The big question is, what can we do about it?
For decades, Canadian anglers have been able to make a living from the sale of catch of large fish, but there’s no guarantee that they’ll be able to survive a crisis that threatens to kill millions.
The International Council for the Conservation of Atlantic Salmon (ICASSAM) and the United Nations Environment Programme (UNEP) released a new report this week on the state of the world’s wild salmon stocks.
Their assessment, which looks at a large number of fisheries across the globe, shows that there’s little evidence that fishing for the world most valuable salmon species will improve in the future.
The report, which comes after decades of research and a series of meetings with anglers and regulators, is a stark warning to the industry.
It’s an assessment of the health of fisheries worldwide and it’s the first time ICASSAM has done a comprehensive assessment of what we know about the health and prospects of salmon fisheries.
Here are some of the key findings: Fish stocks are falling in many countries, even in countries with much higher fish catch rates.
The most dramatic fall in fish stocks has occurred in the US, with the US’s total catch falling by about 25 per cent between the mid-1990s and 2015.
And even though fish stocks are on the rise in some parts of the US (for example, northern Canada, southern Canada and Alaska), the picture is far more bleak for fish stocks elsewhere.
Fish stocks have also dropped in Europe and Asia.
Fish is the worlds second-largest crop source, behind corn.
Fish are the second-most important commodity in many of the countries that have high fish catches.
They account for 40 per cent of the total global food production, and fish account for 30 per cent to 50 per cent in countries such as China, India and Brazil.
Fish also account for 20 per cent or more of the global seafood catch.
In addition, fish are being caught for a wide variety of other uses.
These include in fishmeal, meat, dairy products and cosmetics.
The fishing industry’s biggest fish-eaters include Russia, China, Brazil and the US.
It also relies heavily on fish for fishmeal and fish oil, which is sold in many other countries.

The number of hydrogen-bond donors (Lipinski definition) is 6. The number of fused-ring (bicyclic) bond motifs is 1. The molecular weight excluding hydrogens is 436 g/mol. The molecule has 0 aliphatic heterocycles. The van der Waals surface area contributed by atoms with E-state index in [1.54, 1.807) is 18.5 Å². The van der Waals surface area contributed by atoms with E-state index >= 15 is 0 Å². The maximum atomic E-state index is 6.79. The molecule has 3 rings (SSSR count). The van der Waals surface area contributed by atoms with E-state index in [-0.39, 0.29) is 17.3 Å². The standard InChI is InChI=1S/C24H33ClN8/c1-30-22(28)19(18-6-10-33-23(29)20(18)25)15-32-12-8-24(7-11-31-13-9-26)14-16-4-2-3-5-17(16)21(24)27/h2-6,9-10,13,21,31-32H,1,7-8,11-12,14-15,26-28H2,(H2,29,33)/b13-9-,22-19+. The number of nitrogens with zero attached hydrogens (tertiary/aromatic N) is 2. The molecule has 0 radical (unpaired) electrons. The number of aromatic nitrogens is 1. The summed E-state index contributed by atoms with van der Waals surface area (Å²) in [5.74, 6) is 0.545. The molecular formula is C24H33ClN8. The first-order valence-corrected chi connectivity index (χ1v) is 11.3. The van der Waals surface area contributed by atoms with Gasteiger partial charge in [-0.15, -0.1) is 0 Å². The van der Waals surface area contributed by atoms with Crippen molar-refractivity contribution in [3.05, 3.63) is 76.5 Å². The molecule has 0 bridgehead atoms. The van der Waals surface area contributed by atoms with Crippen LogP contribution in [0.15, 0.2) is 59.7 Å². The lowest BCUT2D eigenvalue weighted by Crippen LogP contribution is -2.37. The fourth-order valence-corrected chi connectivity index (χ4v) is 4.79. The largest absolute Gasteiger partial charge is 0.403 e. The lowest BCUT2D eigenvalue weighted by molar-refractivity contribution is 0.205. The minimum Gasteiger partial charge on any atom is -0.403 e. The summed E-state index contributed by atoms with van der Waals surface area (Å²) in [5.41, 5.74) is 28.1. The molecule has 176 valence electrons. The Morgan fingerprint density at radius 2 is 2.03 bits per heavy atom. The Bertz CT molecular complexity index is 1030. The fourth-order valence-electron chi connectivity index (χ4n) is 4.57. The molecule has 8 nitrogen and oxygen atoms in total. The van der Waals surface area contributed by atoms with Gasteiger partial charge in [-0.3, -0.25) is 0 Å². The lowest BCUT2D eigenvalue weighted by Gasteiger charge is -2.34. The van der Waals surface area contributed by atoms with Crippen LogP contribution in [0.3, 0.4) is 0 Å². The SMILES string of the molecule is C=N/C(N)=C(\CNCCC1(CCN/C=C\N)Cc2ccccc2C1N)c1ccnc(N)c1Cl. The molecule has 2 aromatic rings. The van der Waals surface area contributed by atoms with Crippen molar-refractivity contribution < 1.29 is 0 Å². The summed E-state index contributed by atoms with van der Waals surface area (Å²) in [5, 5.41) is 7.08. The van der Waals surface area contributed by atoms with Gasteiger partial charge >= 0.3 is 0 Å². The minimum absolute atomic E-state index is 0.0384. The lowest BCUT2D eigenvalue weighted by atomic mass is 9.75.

There is evidence that a lot of fish caught on land can become trapped in ponds or lakes.
But there is also evidence that the fish caught in lakes may be more vulnerable to pollution and other environmental impacts.
In some places, the fish are eaten by wild populations of fish that are very susceptible to pollution, which can make it difficult to identify fish that were caught accidentally.
And there is evidence from the study that there is a significant drop in fish caught for commercial purposes, and that the fishing industry is doing everything it can to make up for lost catch.
The decline of fish stocks is happening in areas where there are relatively few fishing opportunities, where fishing is highly mechanised, where it is easy to exploit the fish stocks, and where the fishing fleet is smaller than it was 30 years ago.
It is a huge challenge.
And it’s happening across all sectors of the fishing economy, from fish processing to fishing equipment.
For example, fish farming is one of the fastest-growing industries in the world, and is also one of Canada s biggest industries.
As a result, fish processing and fish processing related to the fishing of freshwater and marine species is also in the process of being decimated by industrialisation.
Fisheries management in the United States and Europe has focused on reducing the amount of fish species that can be caught, but that hasn’t kept up with the loss of fish stock.
In the United Kingdom, fish is caught for fish oil.
This is also a large fish-consuming sector.
It includes aquaculture, fishmeal processing and fisheries related to fish processing, and also fish-related activities such as fishing and recreational activities.
It takes up to 15 per cent per year of the fish harvest to pay for the aquacultural and fishing industry in the UK.
But in many ways, the fishing sector is the biggest driver of the decline of the stock.
As fishing practices and regulations change, it is increasingly difficult to predict the health, sustainability and profitability of fishing.
There has been a huge decline in the fish that we catch.
It has also been clear that fish species are not thriving in areas that are rich in fish resources.
Many of the major fish species, such as tuna, swordfish and perch, have been declining in the western Pacific Ocean.
The worlds most important species, the Atlantic salmon, is declining in all major fish-eating regions.
In Europe, the total catch of Atlantic salmon has fallen by about 60 per cent since 2000, with a further decrease in the Atlantic fisheries of cod and mackerel.
In Asia, the number of Atlantic fish is falling by nearly 80 per cent, with smaller reductions in Asian fish stocks.
As the Atlantic fishery continues to decline, the world will continue to see large losses